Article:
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Please, please stop putting down the lovely Norway maple tree
by Art Drysdale
by Art Drysdale

email: art@artdrysdale.com

Art Drysdale, a life-long resident of Toronto and a horticulturist well known all across Canada, is now a resident of Parksville, British Columbia on Vancouver Island, just north of Nanaimo. He has reno-vated an old home and has a new garden there. His radio gardening vignettes are heard in south-western Ontario over radio station Easy 101 FM out of Tillsonburg at 2 PM weekdays.

Art also has his own website at http://www.artdrysdale.com


September 25, 2016

Above, Tony Digiovanni. Below, two shots of typical Norway maples (Acer platanoides), the latter showing the typical yellow-only fall foliage colour.





 


 



 

Over the years (decades!) of writing and broadcasting about gardening and horticulture I have often taken off on those so-called experts that talk or write about what they call “invasive species”. In fact a great deal of money is expended annually by various groups (particularly governments) on preaching to the public about how terrible it is to plants a long list of trees, shrubs and herbaceous perennials that they consider as invasive.

Generally the only response I receive following the broadcast or printing of these what some would call diatribes is complaints and criticism from those who would control what everybody else plants wherever. Seldom do I find other horticulturists agreeing with me; but it does happen. The case I want to write about today is a piece called “Right plant, right place” which appears in the July/August issue of Landscape Ontario magazine. It is written by an old acquaintance of mine, Mr. Tony DiGiovanni who happens to be the executive director of the major trade organization in Ontario, by the same name as the magazine in which the item appears—Landscape Ontario.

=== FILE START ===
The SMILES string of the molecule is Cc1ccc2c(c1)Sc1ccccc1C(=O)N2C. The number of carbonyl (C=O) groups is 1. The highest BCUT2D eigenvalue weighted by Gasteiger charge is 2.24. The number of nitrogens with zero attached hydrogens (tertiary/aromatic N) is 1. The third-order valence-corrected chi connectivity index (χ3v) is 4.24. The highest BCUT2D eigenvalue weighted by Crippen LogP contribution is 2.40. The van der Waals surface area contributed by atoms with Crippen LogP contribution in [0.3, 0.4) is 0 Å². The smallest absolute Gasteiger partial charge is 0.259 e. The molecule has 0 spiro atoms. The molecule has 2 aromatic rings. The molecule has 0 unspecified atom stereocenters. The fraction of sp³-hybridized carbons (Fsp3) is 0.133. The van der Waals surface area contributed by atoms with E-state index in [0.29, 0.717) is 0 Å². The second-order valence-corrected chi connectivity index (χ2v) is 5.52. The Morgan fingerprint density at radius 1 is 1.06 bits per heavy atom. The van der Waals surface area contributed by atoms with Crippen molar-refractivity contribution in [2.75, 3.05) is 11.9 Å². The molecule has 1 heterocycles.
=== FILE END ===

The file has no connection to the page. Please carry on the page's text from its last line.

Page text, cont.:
Here is what Tony had to say on one of my favourite topics:

“As a rule, I stay away from controversy and conflict. However there are a number of related and increasingly popular movements that need to be examined and challenged. There are native-only planting policies, seed zone restrictions and banning certain trees because of their ‘invasive’ qualities.

“In my view. These ideas and policies are costing the public millions of dollars in failed landscapes. They are also causing serious damage to the environment and reducing biodiversity. On the other hand, perhaps I need to become more aware of differing perspectives.”

Tony then goes on to site some specific examples currently under discussion, the first being the Norway maple (Acer platanoides) debate!

“This spring, a number of volunteers were busy planting 150 trees at the beginning of the Highway of Heroes on Hwy. 401 in Trenton, Ontario. Highway sites are unforgiving. Poor soils, no access to water, salt-spray, compaction and exposed, windy locations makes it challenging for trees to survive. Yet there they were—an oasis of large, beautiful, majestic Norway maple trees, thriving within this harsh climate. The birds were enjoying the shade (so were the volunteers) and squirrels could be seen hopping from branch to branch.